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Her Majesty's State Box at the Royal Italian Opera Hose, Covent Garden

From 'The Illustrated London News' July 29th 1848

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THE STATE BOX AT THE ROYAL ITALIAN OPERA

ON the occasion of her majesty's state visit to the Royal Italian Opera, Covent Garden, on the 20th instant, the arrangements for the Royal accommodation were of a novel kind. The ordinary Box occupied by the Queen is in the grand tier, being the third double box from the stage. The Box is of considerable dimensions, and behind is a richly-furnished suite of rooms; but, although this locality would have enabled the Directors to have received the Queen in a manner worthy of the distinguished honour conferred on the establishment by her gracious command, it was resolved to construct a Royal Box of unprecedented size and elegance, and to follow the example of the Continental theatres, in setting apart the centre of the house for the reception of Royalty. For this purpose four boxes on the grand tier and two boxes on the first (the tier above) were removed, and thrown into one large Box of an oval form. The original curve of the facade of the four grand tier boxes was changed into convex, and the new facade thus extended some feet over the passage of the pit, as far as the back row of seats. The Royal Box took in the portion of the corridor on the grand tier to the extent of eight boxes, and was then separated from the passages on each side of the grand tier by partitions. Thus the State Box was isolated from the remainder of the house, and the grand foyer or saloon, and other rooms on the grand tier floor, wore exclusively appropriated to her Majesty's use, the public being admitted to the boxes by side doors on the Piazza side and at the Grand Stalrcase in Bow-street. Her Majesty's approach to the State Box was thus contrived. The usual private entrance in Prince's-place was reserved for the Royal carriages, and her Majesty entered by her own private staircase. Passing through her own rooms, a door was cut through into the passage on the Piazza side, and thus the Grand Saloon was reached, the entire distance being a Perfect level. All the corridors, passages, and ante-rooms were lined with white satin, and hung with flowers and filagree gold ornaments. The foyer, or drawingroom for the Queen, was furnished with costly meublei from Willow Bank, Fulham with a rich service of plate. The room was lighted with splendid chandeliers and candelabra, and before the two grand looking glasses were colossal pyramids of geraniums. The boudoir and toilette-room for her Majesty were lined also with white satin, and from the ceiling to the flooring were massive mirrors. The interior of the Box was lined with while satin on a figured ground, upon which at intervals were placed pilasters of the same material. Two breadths of Brussels lace forming a cornice vallance were suspended from the ceiling. The two columns in the interior of the Box were entwined with artificial flowers and, interlaced with Brussels dentelle, and from these columns candelabra were suspended. Miniature bouquets of artificial flowers, and filagree bands studded the satin linings. The Chairs of State, for the Queen and Prince Albert, were immediately in front of the Box; and below the facade, on the back row Of the pit, stood four Yeomen of the Guard. The officers and ladies of the Royal household stood behind the Queen during the whole of the performance. The exterior of the Box was very splendid. From the facade of the box stalls was suspended a canopy or massive burnished gold band, surmounted by a crown elaborately worked, and supported by draped flags of the finest gold and silver tissue. From this gorgeous canopy were hung draperies of rich India crimson. and gold damask, trimmed with exquisite Brussels lace, and these draperies, in graceful folds, hung over the sides of the Royal Box.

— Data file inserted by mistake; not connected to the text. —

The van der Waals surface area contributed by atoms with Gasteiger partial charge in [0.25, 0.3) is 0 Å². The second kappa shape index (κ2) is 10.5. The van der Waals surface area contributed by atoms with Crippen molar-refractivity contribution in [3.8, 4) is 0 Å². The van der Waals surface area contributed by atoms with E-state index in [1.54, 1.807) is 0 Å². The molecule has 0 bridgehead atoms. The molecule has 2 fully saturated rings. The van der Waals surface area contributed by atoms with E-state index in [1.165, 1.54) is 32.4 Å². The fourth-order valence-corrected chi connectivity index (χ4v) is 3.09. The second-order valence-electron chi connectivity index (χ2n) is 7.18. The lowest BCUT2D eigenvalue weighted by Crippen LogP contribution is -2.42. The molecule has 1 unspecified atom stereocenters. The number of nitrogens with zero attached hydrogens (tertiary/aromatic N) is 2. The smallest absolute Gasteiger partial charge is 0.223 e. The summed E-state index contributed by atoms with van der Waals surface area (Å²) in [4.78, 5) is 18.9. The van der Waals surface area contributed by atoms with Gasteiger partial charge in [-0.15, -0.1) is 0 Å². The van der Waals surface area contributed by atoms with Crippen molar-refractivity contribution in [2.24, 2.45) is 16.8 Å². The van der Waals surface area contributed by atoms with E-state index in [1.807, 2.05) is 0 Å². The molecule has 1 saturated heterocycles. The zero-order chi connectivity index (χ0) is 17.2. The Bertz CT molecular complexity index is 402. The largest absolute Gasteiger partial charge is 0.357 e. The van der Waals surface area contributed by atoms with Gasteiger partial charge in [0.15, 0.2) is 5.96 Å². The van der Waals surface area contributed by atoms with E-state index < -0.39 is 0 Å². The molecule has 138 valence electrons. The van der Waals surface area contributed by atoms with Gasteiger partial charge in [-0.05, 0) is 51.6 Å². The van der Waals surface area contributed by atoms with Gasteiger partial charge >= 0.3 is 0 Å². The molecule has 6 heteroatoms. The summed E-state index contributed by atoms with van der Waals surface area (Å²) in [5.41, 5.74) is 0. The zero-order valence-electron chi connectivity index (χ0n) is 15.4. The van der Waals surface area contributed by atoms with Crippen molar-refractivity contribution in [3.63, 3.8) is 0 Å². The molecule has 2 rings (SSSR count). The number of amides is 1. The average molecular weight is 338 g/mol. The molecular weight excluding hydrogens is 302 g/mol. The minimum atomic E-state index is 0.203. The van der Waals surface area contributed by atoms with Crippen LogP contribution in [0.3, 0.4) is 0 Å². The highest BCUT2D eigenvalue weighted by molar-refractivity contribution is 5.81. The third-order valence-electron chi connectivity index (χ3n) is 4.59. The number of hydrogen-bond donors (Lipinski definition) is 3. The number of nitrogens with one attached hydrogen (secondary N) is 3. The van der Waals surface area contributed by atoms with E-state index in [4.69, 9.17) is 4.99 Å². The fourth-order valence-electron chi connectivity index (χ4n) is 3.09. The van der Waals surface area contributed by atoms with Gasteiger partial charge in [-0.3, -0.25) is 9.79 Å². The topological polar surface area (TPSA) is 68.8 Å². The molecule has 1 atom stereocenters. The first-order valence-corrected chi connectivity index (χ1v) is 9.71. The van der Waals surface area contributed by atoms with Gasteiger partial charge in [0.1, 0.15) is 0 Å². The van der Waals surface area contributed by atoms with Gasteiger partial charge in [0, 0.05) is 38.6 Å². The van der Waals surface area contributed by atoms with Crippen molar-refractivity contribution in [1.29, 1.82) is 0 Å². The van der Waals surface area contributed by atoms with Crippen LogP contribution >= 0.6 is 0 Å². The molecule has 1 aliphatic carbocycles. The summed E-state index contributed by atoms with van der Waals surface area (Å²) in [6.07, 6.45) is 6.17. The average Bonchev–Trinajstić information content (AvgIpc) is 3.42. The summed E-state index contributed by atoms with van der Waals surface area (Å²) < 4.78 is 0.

The ensemble was remarkably elegant, and reflected great credit on the taste of Mr. F. Gye, under whose superintendence and after whose designs the decorations and fittings for the Royal Box were accomplished. Her Majesty expressed to Messrs. Delaffield and Webster, who were in attendance in full Court suits, her gratification at the performance of "Les Huguenots" and the arrangements of the Royal Box in the centre of the house, the effect of which is displayed by our artist In the accompanying Illustration.

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